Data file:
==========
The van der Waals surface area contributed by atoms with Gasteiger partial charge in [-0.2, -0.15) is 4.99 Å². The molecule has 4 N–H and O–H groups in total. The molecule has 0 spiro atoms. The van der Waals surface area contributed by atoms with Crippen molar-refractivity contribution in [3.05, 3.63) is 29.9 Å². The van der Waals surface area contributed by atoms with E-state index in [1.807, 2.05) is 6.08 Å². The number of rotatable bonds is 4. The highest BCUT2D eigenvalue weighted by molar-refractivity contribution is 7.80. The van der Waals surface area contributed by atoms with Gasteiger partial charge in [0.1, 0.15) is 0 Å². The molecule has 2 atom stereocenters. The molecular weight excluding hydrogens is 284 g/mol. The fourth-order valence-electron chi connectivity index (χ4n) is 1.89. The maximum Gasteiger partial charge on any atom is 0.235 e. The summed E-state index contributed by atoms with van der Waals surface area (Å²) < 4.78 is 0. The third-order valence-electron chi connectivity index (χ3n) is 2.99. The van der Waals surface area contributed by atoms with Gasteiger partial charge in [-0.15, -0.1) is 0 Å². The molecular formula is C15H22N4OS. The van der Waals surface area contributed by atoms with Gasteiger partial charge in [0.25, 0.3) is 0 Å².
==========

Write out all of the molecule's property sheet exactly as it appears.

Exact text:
The van der Waals surface area contributed by atoms with Gasteiger partial charge in [-0.2, -0.15) is 4.99 Å². The molecule has 4 N–H and O–H groups in total. The molecule has 0 spiro atoms. The van der Waals surface area contributed by atoms with Crippen molar-refractivity contribution in [3.05, 3.63) is 29.9 Å². The van der Waals surface area contributed by atoms with E-state index in [1.807, 2.05) is 6.08 Å². The number of rotatable bonds is 4. The highest BCUT2D eigenvalue weighted by molar-refractivity contribution is 7.80. The van der Waals surface area contributed by atoms with Gasteiger partial charge in [0.1, 0.15) is 0 Å². The molecule has 2 atom stereocenters. The molecular weight excluding hydrogens is 284 g/mol. The fourth-order valence-electron chi connectivity index (χ4n) is 1.89. The maximum Gasteiger partial charge on any atom is 0.235 e. The summed E-state index contributed by atoms with van der Waals surface area (Å²) < 4.78 is 0. The third-order valence-electron chi connectivity index (χ3n) is 2.99. The van der Waals surface area contributed by atoms with Gasteiger partial charge in [-0.15, -0.1) is 0 Å². The molecular formula is C15H22N4OS. The van der Waals surface area contributed by atoms with Gasteiger partial charge in [0.25, 0.3) is 0 Å².